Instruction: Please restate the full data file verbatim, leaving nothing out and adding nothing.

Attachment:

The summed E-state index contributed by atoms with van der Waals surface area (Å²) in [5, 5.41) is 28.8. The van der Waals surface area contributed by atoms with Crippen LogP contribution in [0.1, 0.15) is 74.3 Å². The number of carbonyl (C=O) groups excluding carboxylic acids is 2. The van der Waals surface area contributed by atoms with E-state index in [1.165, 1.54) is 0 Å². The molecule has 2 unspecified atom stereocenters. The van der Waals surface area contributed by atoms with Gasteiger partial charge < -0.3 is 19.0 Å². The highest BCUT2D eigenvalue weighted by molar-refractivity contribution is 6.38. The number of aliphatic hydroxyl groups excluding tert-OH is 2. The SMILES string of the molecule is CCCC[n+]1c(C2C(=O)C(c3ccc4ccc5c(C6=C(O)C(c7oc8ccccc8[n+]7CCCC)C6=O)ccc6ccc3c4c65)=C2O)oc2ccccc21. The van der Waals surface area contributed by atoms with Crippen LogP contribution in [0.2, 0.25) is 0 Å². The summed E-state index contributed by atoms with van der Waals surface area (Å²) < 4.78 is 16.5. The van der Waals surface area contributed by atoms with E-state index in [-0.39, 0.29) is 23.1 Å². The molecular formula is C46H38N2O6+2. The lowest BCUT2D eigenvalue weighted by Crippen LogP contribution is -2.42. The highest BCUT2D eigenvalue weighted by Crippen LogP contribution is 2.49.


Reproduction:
The summed E-state index contributed by atoms with van der Waals surface area (Å²) in [5, 5.41) is 28.8. The van der Waals surface area contributed by atoms with Crippen LogP contribution in [0.1, 0.15) is 74.3 Å². The number of carbonyl (C=O) groups excluding carboxylic acids is 2. The van der Waals surface area contributed by atoms with E-state index in [1.165, 1.54) is 0 Å². The molecule has 2 unspecified atom stereocenters. The van der Waals surface area contributed by atoms with Gasteiger partial charge < -0.3 is 19.0 Å². The highest BCUT2D eigenvalue weighted by molar-refractivity contribution is 6.38. The number of aliphatic hydroxyl groups excluding tert-OH is 2. The SMILES string of the molecule is CCCC[n+]1c(C2C(=O)C(c3ccc4ccc5c(C6=C(O)C(c7oc8ccccc8[n+]7CCCC)C6=O)ccc6ccc3c4c65)=C2O)oc2ccccc21. The van der Waals surface area contributed by atoms with Crippen LogP contribution in [0.2, 0.25) is 0 Å². The summed E-state index contributed by atoms with van der Waals surface area (Å²) < 4.78 is 16.5. The van der Waals surface area contributed by atoms with E-state index in [-0.39, 0.29) is 23.1 Å². The molecular formula is C46H38N2O6+2. The lowest BCUT2D eigenvalue weighted by Crippen LogP contribution is -2.42. The highest BCUT2D eigenvalue weighted by Crippen LogP contribution is 2.49.